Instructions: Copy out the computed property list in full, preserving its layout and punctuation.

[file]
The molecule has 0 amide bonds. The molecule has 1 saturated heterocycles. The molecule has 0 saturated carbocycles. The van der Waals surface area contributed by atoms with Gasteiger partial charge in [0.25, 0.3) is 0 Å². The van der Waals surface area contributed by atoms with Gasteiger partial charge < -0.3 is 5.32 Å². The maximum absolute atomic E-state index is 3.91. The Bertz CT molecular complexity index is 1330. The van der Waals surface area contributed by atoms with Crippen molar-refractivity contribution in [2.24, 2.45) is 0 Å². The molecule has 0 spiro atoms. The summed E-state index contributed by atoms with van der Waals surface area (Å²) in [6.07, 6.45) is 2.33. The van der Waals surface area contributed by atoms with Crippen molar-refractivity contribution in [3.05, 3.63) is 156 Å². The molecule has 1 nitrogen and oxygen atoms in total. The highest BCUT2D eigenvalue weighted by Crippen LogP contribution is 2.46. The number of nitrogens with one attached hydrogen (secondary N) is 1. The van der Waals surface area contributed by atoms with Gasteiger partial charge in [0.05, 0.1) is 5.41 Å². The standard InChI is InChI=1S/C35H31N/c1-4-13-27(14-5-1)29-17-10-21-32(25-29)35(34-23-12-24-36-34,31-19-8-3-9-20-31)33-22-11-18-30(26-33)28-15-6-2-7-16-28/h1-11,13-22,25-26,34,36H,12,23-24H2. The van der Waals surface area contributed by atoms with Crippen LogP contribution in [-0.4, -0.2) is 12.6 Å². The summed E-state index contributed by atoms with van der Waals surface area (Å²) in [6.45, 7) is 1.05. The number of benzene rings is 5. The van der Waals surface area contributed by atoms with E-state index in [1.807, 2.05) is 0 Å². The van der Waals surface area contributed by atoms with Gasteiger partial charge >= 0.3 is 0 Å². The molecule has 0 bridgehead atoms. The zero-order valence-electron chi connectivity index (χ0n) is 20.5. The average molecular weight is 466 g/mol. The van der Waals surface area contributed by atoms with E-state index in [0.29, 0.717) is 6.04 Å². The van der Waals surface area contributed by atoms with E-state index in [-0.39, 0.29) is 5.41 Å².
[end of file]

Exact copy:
The molecule has 0 amide bonds. The molecule has 1 saturated heterocycles. The molecule has 0 saturated carbocycles. The van der Waals surface area contributed by atoms with Gasteiger partial charge in [0.25, 0.3) is 0 Å². The van der Waals surface area contributed by atoms with Gasteiger partial charge < -0.3 is 5.32 Å². The maximum absolute atomic E-state index is 3.91. The Bertz CT molecular complexity index is 1330. The van der Waals surface area contributed by atoms with Crippen molar-refractivity contribution in [2.24, 2.45) is 0 Å². The molecule has 0 spiro atoms. The summed E-state index contributed by atoms with van der Waals surface area (Å²) in [6.07, 6.45) is 2.33. The van der Waals surface area contributed by atoms with Crippen molar-refractivity contribution in [3.05, 3.63) is 156 Å². The molecule has 1 nitrogen and oxygen atoms in total. The highest BCUT2D eigenvalue weighted by Crippen LogP contribution is 2.46. The number of nitrogens with one attached hydrogen (secondary N) is 1. The van der Waals surface area contributed by atoms with Gasteiger partial charge in [0.05, 0.1) is 5.41 Å². The standard InChI is InChI=1S/C35H31N/c1-4-13-27(14-5-1)29-17-10-21-32(25-29)35(34-23-12-24-36-34,31-19-8-3-9-20-31)33-22-11-18-30(26-33)28-15-6-2-7-16-28/h1-11,13-22,25-26,34,36H,12,23-24H2. The van der Waals surface area contributed by atoms with Crippen LogP contribution in [-0.4, -0.2) is 12.6 Å². The summed E-state index contributed by atoms with van der Waals surface area (Å²) in [6.45, 7) is 1.05. The number of benzene rings is 5. The van der Waals surface area contributed by atoms with E-state index in [1.807, 2.05) is 0 Å². The van der Waals surface area contributed by atoms with Gasteiger partial charge >= 0.3 is 0 Å². The molecule has 0 bridgehead atoms. The zero-order valence-electron chi connectivity index (χ0n) is 20.5. The average molecular weight is 466 g/mol. The van der Waals surface area contributed by atoms with E-state index in [0.29, 0.717) is 6.04 Å². The van der Waals surface area contributed by atoms with E-state index in [-0.39, 0.29) is 5.41 Å².